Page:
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Pump and system curves are important concepts in fluid mechanics. Therefore, they are often used in the design and analysis of fluid transportation systems, such as water supply systems. Understanding pump and system curves is crucial for optimizing the performance of these systems.


A pump curve, or a performance curve, is a graphical representation of a pump’s performance characteristics. It shows how a pump behaves under various operating conditions.
The primary variables on a pump curve are the flow rate (Q) and the total head (H). So, they are the measure of the energy imparted to the fluid. The pump curve typically includes several lines, each representing the pump’s performance at a specific speed or impeller diameter.
A typical pump curve will have the following components:

  • Head vs. Flow Rate: This curve shows how the pump’s total head varies with different flow rates. The head decreases as the flow rate increases because the pump must work harder to move more fluid.
  • Efficiency vs. Flow Rate: This curve shows the efficiency of the pump at different flow rates. It helps you determine the most energy-efficient operating point for the pump.
  • Power vs. Flow Rate: This curve shows the power consumption of the pump at different flow rates. It helps you determine the power requirements for the system.
Pump and system curve
Pump and system curve


  • The system curve represents the relationship between the flow rate and the head losses in a fluid transportation system. It considers all the resistance and head losses within the system, including pipe friction, fittings, valves, and other components.
  • The system curve is usually expressed as a mathematical equation that relates the flow rate (Q) and the total head (H) in the system. The equation is derived from the principles of fluid mechanics and is typically represented as H_sys = f(Q).
  • The system curve is different for every system and is essential for determining the required pump performance to meet the system’s demands.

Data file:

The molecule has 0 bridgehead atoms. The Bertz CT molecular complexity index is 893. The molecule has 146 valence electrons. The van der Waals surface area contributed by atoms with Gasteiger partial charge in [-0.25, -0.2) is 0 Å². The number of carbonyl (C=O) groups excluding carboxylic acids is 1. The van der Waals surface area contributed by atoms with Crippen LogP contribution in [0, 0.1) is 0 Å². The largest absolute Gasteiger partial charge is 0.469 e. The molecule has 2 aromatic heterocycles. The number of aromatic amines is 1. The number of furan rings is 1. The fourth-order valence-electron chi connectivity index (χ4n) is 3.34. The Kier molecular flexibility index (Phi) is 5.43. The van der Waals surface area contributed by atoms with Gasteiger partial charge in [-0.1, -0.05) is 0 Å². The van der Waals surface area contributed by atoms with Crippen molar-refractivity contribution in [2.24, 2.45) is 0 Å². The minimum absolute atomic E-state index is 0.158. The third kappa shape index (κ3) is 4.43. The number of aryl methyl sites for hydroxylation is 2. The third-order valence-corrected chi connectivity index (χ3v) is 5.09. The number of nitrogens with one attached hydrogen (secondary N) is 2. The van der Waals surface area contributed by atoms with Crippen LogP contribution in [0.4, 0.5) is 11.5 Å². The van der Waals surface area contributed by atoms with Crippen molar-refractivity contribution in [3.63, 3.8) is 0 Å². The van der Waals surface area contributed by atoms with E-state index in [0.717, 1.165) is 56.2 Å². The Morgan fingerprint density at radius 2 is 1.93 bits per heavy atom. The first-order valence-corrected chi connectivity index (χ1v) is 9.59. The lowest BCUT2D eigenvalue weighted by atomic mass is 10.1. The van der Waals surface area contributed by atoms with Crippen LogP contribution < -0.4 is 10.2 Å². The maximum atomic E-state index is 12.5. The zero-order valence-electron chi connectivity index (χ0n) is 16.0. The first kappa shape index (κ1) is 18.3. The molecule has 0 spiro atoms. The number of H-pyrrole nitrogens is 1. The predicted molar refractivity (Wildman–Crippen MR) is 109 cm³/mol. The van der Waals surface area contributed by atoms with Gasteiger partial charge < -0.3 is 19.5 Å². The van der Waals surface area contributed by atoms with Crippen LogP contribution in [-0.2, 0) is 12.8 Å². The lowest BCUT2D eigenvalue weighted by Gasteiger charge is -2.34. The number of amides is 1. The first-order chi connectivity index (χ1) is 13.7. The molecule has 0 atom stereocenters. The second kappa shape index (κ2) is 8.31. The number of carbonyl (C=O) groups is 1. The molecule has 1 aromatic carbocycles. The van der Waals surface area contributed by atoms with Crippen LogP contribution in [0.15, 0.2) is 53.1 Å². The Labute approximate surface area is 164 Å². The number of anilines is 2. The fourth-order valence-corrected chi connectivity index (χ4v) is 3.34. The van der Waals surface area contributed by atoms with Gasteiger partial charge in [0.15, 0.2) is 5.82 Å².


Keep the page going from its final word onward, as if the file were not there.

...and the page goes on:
• It can be calculated based on the specific characteristics of the system components.
  • The intersection point of the pump curve and the system curve is the operating point of the pump within the system.


  • HVAC Systems: Heating, ventilation, and air conditioning (HVAC) systems use pump and system curves to control the flow and pressure of fluids through buildings to maintain comfortable indoor environments.
  • Chemical and Process Industries: Chemical plants and industrial processes often require precise control of fluid flow and pressure. Because of that, these industries often use pumps to design and operate systems.
  • Municipal Sewer Systems: Wastewater treatment plants and sewer systems use pump and system curves to move and manage sewage and wastewater efficiently.
  • Environmental Engineering: Pump and system curves play a role in managing and controlling water levels in rivers, and lakes, as well as in flood control systems.
  • Power Generation: In power plants, cooling water systems and steam generation systems rely on pump and system curves to ensure the proper circulation of water and other fluids.


In summary, understanding pump and system curves is essential for selecting the right pump for a given system and ensuring that the system operates efficiently and effectively. Engineers use these curves to make informed decisions about pump selection and energy efficiency optimization. By matching the pump’s performance to the system’s requirements, you can achieve the desired fluid transport goals while minimizing energy consumption and operational costs.


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